Shayna Roosevelt had a clue hanging in her kitchen and she didn’t even know it. The clue was in the form of a poster, an image of silhouetted hikers trekking along purple-hued rocks at the base of Longs Peak, Colorado. She had hung it in the space above her dish-drying rack.
Last year Max Slavkin, the CEO of the Creative Action Network (CAN), called Roosevelt and asked for her help in bringing back one of the projects in her great-grandfather’s Work Projects Administration. He wanted to know what she knew about Franklin Delano Roosevelt’s Federal Art Project, part of the New Deal that employed thousands of artists to create hundreds of thousands of works of art. And he wanted to know if she’d help bring the idea back.
“Oh my God, Max!” Roosevelt remembers yelling over the phone from her living room couch. There was the poster, suddenly an omen of how Roosevelt’s great-granddaughter could add to the family legacy. “I’m staring straight at it!”
Designed by Doug Leen and Brian Maebius, the poster of the trekking hikers is part of a WPA collection dating back to FDR’s Federal Art Project. Of the hundreds of thousands of works from that project, a mere handful became posters used to promote the country’s national parks.
Slavkin’s idea was to partner with the National Parks Conservation Association and, 75 years after the original, launch a new art project, called “See America.” The campaign crowd-sources artwork from all 50 states to revive the WPA posters with a new collection of art celebrating America’s more than 400 national parks.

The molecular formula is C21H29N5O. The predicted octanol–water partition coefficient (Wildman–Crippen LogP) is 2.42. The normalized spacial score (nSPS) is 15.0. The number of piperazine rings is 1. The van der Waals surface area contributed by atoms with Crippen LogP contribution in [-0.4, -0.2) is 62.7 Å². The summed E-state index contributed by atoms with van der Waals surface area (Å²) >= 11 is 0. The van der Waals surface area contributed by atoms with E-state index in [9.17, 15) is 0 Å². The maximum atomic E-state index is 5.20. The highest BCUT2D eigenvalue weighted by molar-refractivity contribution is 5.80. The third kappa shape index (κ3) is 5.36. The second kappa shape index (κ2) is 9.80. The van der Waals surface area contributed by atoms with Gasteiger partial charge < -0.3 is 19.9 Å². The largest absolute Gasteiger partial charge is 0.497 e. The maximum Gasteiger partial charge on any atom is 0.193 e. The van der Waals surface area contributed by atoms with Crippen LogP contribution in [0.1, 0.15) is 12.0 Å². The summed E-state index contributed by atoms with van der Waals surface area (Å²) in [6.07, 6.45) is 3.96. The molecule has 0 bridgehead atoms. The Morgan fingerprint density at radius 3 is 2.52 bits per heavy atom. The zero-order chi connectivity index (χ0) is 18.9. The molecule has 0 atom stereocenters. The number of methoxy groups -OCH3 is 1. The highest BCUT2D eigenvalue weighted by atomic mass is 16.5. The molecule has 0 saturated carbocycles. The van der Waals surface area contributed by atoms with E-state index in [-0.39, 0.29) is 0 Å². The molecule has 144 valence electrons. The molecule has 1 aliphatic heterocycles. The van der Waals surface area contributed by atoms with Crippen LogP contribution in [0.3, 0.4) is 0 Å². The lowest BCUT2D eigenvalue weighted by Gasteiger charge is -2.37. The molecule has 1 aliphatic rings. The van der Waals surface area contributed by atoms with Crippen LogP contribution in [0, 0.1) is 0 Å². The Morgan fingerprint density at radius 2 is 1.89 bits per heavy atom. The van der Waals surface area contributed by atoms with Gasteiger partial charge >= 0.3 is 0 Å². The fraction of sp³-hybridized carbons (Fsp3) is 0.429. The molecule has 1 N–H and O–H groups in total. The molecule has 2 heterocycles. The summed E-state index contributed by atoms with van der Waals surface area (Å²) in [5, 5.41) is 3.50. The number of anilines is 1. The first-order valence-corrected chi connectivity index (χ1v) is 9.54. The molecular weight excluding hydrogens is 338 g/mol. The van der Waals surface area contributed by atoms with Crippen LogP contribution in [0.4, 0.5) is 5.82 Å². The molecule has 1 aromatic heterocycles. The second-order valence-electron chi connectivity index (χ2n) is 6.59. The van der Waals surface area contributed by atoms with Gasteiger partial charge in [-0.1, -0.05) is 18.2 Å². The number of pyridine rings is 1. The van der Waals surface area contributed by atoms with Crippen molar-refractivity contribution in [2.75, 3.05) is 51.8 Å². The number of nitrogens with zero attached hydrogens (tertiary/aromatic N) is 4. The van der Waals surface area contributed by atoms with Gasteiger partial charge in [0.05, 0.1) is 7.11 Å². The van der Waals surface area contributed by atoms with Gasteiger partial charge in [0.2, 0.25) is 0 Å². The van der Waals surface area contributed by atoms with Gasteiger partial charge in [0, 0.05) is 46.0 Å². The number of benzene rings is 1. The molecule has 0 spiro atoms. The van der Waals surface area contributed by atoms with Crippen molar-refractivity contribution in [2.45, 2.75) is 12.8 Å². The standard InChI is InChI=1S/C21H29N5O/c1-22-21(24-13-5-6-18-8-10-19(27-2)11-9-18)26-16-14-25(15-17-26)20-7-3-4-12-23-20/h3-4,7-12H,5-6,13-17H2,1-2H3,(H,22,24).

On the phone, Slavkin offered Roosevelt an invitation she couldn’t refuse: the chance to design one of the posters.
“See America” accepts all artwork that depicts a national park and meets the submission guidelines posted on the CAN website. Slavkin says the project allows America to “look in the mirror back at itself, which is much more valuable than picking one design over another.” The artwork is posted to the website within a few days, and 40 percent of sales go to the original artist.
Slavkin says the goal is to remind Americans of their connection to their country’s great natural areas. The idea has struck a nerve: submissions have exceeded CAN’s goal by 1,000 percent. Slavkin attributes the campaign’s success to its positivity, and to its promotion of natural beauty. “I don’t think people get to celebrate enough,” he says.
See America is modeled on art that’s almost eight decades old, but the subject matter is as relevant as ever. “There is something about this project that feels so pertinent now,” Shayna Roosevelt says. “It’s about collaborative art, and it’s about being informed by your environment and letting that come into play with your artwork.”